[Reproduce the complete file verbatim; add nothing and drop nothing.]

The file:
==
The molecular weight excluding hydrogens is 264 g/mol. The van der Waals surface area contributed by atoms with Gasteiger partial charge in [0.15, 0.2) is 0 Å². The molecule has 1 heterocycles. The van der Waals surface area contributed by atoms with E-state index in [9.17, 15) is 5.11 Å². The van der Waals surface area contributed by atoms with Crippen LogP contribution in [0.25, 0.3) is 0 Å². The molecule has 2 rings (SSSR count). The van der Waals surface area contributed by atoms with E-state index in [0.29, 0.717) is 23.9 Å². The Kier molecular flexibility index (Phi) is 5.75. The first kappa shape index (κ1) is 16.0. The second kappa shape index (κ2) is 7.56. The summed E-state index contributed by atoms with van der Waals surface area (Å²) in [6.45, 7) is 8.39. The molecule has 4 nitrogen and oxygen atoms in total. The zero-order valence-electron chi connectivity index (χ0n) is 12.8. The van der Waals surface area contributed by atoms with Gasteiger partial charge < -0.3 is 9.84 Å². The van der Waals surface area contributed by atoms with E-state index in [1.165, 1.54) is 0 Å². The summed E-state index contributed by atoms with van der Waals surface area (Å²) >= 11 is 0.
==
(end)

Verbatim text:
The molecular weight excluding hydrogens is 264 g/mol. The van der Waals surface area contributed by atoms with Gasteiger partial charge in [0.15, 0.2) is 0 Å². The molecule has 1 heterocycles. The van der Waals surface area contributed by atoms with E-state index in [9.17, 15) is 5.11 Å². The van der Waals surface area contributed by atoms with Crippen LogP contribution in [0.25, 0.3) is 0 Å². The molecule has 2 rings (SSSR count). The van der Waals surface area contributed by atoms with E-state index in [0.29, 0.717) is 23.9 Å². The Kier molecular flexibility index (Phi) is 5.75. The first kappa shape index (κ1) is 16.0. The second kappa shape index (κ2) is 7.56. The summed E-state index contributed by atoms with van der Waals surface area (Å²) in [6.45, 7) is 8.39. The molecule has 4 nitrogen and oxygen atoms in total. The zero-order valence-electron chi connectivity index (χ0n) is 12.8. The van der Waals surface area contributed by atoms with Gasteiger partial charge < -0.3 is 9.84 Å². The van der Waals surface area contributed by atoms with E-state index in [1.165, 1.54) is 0 Å². The summed E-state index contributed by atoms with van der Waals surface area (Å²) >= 11 is 0.